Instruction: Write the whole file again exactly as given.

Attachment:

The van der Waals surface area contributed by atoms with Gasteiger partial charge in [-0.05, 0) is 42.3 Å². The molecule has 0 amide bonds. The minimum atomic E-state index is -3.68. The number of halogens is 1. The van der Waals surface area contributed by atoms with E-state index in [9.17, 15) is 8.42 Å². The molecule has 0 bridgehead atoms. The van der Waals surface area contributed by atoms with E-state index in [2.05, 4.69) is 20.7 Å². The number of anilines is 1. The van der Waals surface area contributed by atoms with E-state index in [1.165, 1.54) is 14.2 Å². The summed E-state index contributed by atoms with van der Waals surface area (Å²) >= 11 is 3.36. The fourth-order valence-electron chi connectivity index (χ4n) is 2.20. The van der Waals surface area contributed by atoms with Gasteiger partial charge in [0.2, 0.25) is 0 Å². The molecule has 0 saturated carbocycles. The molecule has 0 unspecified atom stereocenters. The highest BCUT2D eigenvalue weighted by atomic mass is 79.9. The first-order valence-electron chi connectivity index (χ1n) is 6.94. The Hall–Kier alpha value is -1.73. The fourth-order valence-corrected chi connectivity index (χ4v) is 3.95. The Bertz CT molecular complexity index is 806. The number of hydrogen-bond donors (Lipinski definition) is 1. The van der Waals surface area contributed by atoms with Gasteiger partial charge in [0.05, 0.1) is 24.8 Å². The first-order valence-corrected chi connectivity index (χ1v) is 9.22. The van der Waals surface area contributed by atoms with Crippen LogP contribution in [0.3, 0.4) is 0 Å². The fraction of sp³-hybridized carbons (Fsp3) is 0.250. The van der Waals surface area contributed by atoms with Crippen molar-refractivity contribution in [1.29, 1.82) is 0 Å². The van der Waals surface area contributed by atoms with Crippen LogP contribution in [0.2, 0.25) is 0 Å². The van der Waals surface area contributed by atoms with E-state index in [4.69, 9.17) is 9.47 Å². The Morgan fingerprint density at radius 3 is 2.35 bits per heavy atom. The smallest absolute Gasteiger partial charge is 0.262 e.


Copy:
The van der Waals surface area contributed by atoms with Gasteiger partial charge in [-0.05, 0) is 42.3 Å². The molecule has 0 amide bonds. The minimum atomic E-state index is -3.68. The number of halogens is 1. The van der Waals surface area contributed by atoms with E-state index in [9.17, 15) is 8.42 Å². The molecule has 0 bridgehead atoms. The van der Waals surface area contributed by atoms with E-state index in [2.05, 4.69) is 20.7 Å². The number of anilines is 1. The van der Waals surface area contributed by atoms with E-state index in [1.165, 1.54) is 14.2 Å². The summed E-state index contributed by atoms with van der Waals surface area (Å²) >= 11 is 3.36. The fourth-order valence-electron chi connectivity index (χ4n) is 2.20. The van der Waals surface area contributed by atoms with Gasteiger partial charge in [0.2, 0.25) is 0 Å². The molecule has 0 saturated carbocycles. The molecule has 0 unspecified atom stereocenters. The highest BCUT2D eigenvalue weighted by atomic mass is 79.9. The first-order valence-electron chi connectivity index (χ1n) is 6.94. The Hall–Kier alpha value is -1.73. The fourth-order valence-corrected chi connectivity index (χ4v) is 3.95. The Bertz CT molecular complexity index is 806. The number of hydrogen-bond donors (Lipinski definition) is 1. The van der Waals surface area contributed by atoms with Gasteiger partial charge in [0.05, 0.1) is 24.8 Å². The first-order valence-corrected chi connectivity index (χ1v) is 9.22. The van der Waals surface area contributed by atoms with Crippen LogP contribution in [0.3, 0.4) is 0 Å². The fraction of sp³-hybridized carbons (Fsp3) is 0.250. The van der Waals surface area contributed by atoms with Crippen molar-refractivity contribution in [1.29, 1.82) is 0 Å². The van der Waals surface area contributed by atoms with Crippen LogP contribution in [0.2, 0.25) is 0 Å². The van der Waals surface area contributed by atoms with E-state index in [4.69, 9.17) is 9.47 Å². The Morgan fingerprint density at radius 3 is 2.35 bits per heavy atom. The smallest absolute Gasteiger partial charge is 0.262 e.